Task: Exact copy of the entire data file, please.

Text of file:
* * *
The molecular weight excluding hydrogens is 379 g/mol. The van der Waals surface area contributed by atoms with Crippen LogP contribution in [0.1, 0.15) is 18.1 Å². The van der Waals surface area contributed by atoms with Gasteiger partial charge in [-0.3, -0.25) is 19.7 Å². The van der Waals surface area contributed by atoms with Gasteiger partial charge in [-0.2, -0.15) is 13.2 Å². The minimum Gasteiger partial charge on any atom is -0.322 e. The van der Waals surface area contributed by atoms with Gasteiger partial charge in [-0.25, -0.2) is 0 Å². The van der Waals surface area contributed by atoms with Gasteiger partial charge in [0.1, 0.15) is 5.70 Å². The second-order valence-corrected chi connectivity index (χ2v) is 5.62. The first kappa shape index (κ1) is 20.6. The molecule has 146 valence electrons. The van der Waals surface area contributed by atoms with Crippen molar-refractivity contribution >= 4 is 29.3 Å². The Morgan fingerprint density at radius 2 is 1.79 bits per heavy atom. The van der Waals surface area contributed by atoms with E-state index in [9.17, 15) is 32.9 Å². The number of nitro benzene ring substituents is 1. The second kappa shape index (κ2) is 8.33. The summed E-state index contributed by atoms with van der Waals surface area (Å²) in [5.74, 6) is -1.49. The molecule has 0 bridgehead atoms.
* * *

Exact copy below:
The molecular weight excluding hydrogens is 379 g/mol. The van der Waals surface area contributed by atoms with Crippen LogP contribution in [0.1, 0.15) is 18.1 Å². The van der Waals surface area contributed by atoms with Gasteiger partial charge in [-0.3, -0.25) is 19.7 Å². The van der Waals surface area contributed by atoms with Gasteiger partial charge in [-0.2, -0.15) is 13.2 Å². The minimum Gasteiger partial charge on any atom is -0.322 e. The van der Waals surface area contributed by atoms with Gasteiger partial charge in [-0.25, -0.2) is 0 Å². The van der Waals surface area contributed by atoms with Gasteiger partial charge in [0.1, 0.15) is 5.70 Å². The second-order valence-corrected chi connectivity index (χ2v) is 5.62. The first kappa shape index (κ1) is 20.6. The molecule has 146 valence electrons. The van der Waals surface area contributed by atoms with Crippen molar-refractivity contribution >= 4 is 29.3 Å². The Morgan fingerprint density at radius 2 is 1.79 bits per heavy atom. The van der Waals surface area contributed by atoms with E-state index in [9.17, 15) is 32.9 Å². The number of nitro benzene ring substituents is 1. The second kappa shape index (κ2) is 8.33. The summed E-state index contributed by atoms with van der Waals surface area (Å²) in [5.74, 6) is -1.49. The molecule has 0 bridgehead atoms.